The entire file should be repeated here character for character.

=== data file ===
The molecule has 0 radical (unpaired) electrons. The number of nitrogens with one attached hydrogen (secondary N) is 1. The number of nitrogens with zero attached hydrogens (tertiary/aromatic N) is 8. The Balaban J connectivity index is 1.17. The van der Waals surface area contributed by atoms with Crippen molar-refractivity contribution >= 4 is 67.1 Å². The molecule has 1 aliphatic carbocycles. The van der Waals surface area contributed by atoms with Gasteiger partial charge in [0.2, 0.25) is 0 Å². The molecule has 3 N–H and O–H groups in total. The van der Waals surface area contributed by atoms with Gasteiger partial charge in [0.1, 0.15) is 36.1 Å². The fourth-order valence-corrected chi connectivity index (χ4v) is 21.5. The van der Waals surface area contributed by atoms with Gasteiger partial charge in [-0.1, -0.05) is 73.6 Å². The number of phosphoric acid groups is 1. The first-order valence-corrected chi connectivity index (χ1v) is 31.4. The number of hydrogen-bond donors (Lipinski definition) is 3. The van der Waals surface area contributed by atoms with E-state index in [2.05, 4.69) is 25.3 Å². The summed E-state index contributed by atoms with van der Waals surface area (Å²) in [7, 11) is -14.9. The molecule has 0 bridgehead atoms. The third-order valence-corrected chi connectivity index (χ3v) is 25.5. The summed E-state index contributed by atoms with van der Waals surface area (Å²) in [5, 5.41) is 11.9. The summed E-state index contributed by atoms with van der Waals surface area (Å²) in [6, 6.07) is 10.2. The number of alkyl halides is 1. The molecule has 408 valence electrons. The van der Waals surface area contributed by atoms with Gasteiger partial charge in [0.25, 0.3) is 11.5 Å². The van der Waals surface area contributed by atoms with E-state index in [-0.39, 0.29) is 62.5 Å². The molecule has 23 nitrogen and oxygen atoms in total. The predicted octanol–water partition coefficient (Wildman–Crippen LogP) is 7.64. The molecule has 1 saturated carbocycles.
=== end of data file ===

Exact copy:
The molecule has 0 radical (unpaired) electrons. The number of nitrogens with one attached hydrogen (secondary N) is 1. The number of nitrogens with zero attached hydrogens (tertiary/aromatic N) is 8. The Balaban J connectivity index is 1.17. The van der Waals surface area contributed by atoms with Crippen molar-refractivity contribution >= 4 is 67.1 Å². The molecule has 1 aliphatic carbocycles. The van der Waals surface area contributed by atoms with Gasteiger partial charge in [0.2, 0.25) is 0 Å². The molecule has 3 N–H and O–H groups in total. The van der Waals surface area contributed by atoms with Gasteiger partial charge in [0.1, 0.15) is 36.1 Å². The fourth-order valence-corrected chi connectivity index (χ4v) is 21.5. The van der Waals surface area contributed by atoms with Gasteiger partial charge in [-0.1, -0.05) is 73.6 Å². The number of phosphoric acid groups is 1. The first-order valence-corrected chi connectivity index (χ1v) is 31.4. The number of hydrogen-bond donors (Lipinski definition) is 3. The van der Waals surface area contributed by atoms with E-state index in [2.05, 4.69) is 25.3 Å². The summed E-state index contributed by atoms with van der Waals surface area (Å²) in [7, 11) is -14.9. The molecule has 0 bridgehead atoms. The third-order valence-corrected chi connectivity index (χ3v) is 25.5. The summed E-state index contributed by atoms with van der Waals surface area (Å²) in [5, 5.41) is 11.9. The summed E-state index contributed by atoms with van der Waals surface area (Å²) in [6, 6.07) is 10.2. The number of alkyl halides is 1. The molecule has 408 valence electrons. The van der Waals surface area contributed by atoms with Gasteiger partial charge in [0.25, 0.3) is 11.5 Å². The van der Waals surface area contributed by atoms with E-state index in [-0.39, 0.29) is 62.5 Å². The molecule has 23 nitrogen and oxygen atoms in total. The predicted octanol–water partition coefficient (Wildman–Crippen LogP) is 7.64. The molecule has 1 saturated carbocycles.